Cut Out The Middle Man – Crowdfunding Promotes Economic Efficiency
by Salvador Briggman, editor at CrowdCrux, a crowdfunding news and analysis website. Check out some of the crowdfunding tips here.
The late Nobel laureate and esteemed economist Milton Friedman is famous for his insights into government spending. In most economies the government acts as a middle man, collecting tax revenue from its citizens and spending it on goods and services that will benefit society as a whole such as national defense, infrastructure, and crime prevention. Naturally, these expenditures vary between states and the federal government.
Although this model works well for certain services, there is much contention over government spending in regards to healthcare, pork barrel spending, social welfare programs, and more. As a result of being the middle man, it has been recognized that government spending can be highly inefficient and many times not produce desired results.
Below, Milton Friedman explains a few reasons why government spending is inefficient. Remarkably, there are many parallels between the inefficiency of government spending and university spending, where universities are the middle man and the students and alumnae are the two participating parties. After an analysis of Milton Friedman’s argument, I will expand on this parallel.
In a classic example, Milton Friedman proposed four scenarios which demonstrate how money is spent. Every individual can either spend their own money or another person’s money. When an individual spends this money, he can decide to spend it on himself or someone else. These four options are illustrated below.
The first quadrant (green) explains how when an individual spends money on himself, he is very careful about how much he spends and on what he spends it (value received). The second quadrant (grey) illustrates how when an individual spends money on someone else, he is careful about how much he spends, but he is less careful about what he spends it on or the value he receives.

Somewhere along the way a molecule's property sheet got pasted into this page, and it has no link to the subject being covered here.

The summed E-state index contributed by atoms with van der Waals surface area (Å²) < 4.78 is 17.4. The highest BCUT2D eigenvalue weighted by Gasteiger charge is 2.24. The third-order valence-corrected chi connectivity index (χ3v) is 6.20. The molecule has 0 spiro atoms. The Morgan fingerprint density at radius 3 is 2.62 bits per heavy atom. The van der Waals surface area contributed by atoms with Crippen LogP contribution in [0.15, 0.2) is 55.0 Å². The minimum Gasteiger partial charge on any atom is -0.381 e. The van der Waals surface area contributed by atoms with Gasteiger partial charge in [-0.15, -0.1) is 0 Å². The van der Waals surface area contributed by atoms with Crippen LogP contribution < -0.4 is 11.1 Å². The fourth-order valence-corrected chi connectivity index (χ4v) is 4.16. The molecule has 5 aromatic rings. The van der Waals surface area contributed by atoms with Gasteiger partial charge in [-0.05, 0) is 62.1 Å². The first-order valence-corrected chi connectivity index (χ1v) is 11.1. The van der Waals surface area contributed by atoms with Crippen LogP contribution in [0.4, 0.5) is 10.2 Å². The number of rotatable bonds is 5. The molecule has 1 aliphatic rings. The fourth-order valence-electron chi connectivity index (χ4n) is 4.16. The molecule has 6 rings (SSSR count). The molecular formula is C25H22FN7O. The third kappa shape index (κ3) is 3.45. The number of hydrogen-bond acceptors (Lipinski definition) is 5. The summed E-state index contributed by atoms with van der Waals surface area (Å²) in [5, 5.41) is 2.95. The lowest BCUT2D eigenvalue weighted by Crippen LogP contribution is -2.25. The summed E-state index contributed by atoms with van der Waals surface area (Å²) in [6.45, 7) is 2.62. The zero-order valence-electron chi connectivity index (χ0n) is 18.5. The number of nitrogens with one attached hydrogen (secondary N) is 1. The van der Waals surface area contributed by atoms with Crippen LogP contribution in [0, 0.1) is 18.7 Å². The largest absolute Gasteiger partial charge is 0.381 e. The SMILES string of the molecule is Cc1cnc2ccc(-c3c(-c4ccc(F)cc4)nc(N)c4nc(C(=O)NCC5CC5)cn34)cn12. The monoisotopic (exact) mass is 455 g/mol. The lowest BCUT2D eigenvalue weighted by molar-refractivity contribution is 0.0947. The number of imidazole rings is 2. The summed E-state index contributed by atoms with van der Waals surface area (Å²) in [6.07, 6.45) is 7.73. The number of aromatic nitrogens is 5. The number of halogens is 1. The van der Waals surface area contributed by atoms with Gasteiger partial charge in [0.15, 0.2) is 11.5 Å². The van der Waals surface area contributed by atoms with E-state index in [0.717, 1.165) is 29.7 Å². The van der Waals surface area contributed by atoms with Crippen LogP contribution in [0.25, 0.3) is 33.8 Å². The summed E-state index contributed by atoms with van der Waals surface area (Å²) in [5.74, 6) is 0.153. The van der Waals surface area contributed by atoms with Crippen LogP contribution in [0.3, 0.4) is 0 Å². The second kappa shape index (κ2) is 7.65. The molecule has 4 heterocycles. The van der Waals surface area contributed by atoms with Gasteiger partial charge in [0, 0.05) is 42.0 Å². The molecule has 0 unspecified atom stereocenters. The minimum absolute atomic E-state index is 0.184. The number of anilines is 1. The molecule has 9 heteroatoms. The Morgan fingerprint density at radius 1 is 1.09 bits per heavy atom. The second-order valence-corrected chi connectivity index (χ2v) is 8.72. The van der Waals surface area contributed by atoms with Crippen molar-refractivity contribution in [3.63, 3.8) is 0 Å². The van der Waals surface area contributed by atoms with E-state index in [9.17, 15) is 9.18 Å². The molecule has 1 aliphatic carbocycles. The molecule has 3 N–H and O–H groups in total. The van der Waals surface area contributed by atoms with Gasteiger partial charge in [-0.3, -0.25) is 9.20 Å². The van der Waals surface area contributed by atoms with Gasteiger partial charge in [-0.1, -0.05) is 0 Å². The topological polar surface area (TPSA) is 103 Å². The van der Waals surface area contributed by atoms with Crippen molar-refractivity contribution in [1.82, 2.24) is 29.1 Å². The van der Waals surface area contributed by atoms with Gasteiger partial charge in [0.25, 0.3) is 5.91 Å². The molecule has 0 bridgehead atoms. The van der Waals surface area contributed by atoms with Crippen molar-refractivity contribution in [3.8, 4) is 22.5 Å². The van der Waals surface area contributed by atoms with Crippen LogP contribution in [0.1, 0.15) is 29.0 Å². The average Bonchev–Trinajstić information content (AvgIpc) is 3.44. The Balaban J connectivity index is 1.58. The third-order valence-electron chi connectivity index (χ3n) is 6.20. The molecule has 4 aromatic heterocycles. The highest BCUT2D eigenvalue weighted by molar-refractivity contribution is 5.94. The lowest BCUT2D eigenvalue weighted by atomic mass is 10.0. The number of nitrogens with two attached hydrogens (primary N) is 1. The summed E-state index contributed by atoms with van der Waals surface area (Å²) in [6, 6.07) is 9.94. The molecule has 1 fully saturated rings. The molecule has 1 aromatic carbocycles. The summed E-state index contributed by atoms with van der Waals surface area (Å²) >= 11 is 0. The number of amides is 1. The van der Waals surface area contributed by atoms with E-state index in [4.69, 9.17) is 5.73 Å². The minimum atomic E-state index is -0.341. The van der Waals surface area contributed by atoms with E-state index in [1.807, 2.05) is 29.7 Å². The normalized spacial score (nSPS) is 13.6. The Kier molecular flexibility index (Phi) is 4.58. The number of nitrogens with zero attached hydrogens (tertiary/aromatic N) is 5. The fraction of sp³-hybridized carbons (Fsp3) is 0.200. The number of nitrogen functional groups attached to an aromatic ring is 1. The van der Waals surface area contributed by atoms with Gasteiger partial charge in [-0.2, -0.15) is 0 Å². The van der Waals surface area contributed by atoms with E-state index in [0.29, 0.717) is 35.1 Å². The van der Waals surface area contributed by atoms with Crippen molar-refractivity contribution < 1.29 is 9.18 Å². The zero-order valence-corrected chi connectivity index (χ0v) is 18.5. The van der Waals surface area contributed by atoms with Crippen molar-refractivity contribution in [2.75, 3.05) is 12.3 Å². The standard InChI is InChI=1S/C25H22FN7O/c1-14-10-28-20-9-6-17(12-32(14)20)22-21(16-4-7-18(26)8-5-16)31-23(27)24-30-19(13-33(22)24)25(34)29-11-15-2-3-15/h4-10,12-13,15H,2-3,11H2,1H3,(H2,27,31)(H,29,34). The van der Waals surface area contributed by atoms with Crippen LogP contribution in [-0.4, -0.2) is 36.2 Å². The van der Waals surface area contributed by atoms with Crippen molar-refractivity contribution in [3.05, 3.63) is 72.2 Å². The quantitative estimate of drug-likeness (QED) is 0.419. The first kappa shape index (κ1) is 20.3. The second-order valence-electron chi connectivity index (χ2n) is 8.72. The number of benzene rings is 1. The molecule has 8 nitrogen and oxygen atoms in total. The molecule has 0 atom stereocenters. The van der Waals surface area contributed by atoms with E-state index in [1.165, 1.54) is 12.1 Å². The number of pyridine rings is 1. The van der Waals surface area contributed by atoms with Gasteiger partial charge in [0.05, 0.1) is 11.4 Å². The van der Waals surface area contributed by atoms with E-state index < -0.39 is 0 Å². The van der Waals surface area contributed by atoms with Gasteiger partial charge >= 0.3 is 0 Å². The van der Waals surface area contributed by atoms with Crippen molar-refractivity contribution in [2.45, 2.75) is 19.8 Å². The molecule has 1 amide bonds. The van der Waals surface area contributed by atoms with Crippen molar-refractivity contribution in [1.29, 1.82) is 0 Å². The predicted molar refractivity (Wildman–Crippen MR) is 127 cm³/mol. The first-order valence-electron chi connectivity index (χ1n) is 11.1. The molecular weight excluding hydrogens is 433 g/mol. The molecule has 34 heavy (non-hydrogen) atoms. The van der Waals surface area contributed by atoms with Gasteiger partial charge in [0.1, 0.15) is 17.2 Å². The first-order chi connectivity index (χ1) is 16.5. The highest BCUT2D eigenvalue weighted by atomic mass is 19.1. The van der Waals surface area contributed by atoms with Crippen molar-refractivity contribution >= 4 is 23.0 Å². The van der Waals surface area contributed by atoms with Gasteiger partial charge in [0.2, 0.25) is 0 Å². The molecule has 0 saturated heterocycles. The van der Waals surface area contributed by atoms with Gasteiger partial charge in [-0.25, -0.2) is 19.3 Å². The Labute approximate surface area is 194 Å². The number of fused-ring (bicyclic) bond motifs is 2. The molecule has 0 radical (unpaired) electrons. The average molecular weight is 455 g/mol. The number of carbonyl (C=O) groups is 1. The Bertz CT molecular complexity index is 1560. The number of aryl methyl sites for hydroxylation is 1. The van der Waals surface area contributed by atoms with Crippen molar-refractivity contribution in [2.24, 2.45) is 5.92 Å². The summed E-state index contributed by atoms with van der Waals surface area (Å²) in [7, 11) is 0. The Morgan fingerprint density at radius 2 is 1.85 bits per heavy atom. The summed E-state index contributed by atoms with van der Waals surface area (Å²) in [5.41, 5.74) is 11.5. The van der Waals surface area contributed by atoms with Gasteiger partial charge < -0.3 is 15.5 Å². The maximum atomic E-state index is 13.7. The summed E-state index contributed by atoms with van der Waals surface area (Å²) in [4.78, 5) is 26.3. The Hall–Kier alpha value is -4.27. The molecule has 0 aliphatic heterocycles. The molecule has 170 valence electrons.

The third quadrant (grey) shows how if a person spends someone else’s money on himself, he does not pay attention to how much he spends, but he is very particular about what he spends it on. Finally, the fourth quadrant (red) demonstrates how if a person spends someone else’s money on someone else, he is not careful about how much he spends nor does he give special attention to what he spends it on and the value he receives. Friedman argues this fourth quadrant represents government because government takes peoples’ money and spends it on other people, which leads to waste and corruption.
This is a similar phenomenon in the education industry where universities receive donations from alumni that are meant to benefit the student body. In this system, the university is spending “someone else’s money on someone else.” This is the red quadrant and according to Friedman, the least economically efficient model. How then can this problem be remedied?
It seems that a better system would allow alumni to fund specific projects that would benefit the student community. It’s true that universities may have some idea of improvements that need to be made, but likely the students themselves have the best understanding of
The bottom line is crowdfunding cuts out the middle man and promotes economic efficiency. Not only does it result in more social welfare from alumni donations. but it also can lead to student-sponsored initiatives. In the recent post, First Hand Crowdfunding Experience, Cara Pleym, underscored the community dynamics surrounding university life, saying “The education communities we have access to are massive, and we can tap into that crowd.” Rallying a community behind a project or cause that directly benefits that community is becoming a more and more realistic avenue for social change. The next time you consider giving money to your alma mater, check out Hubbub first. You might discover some awesome student projects you’d like to support instead!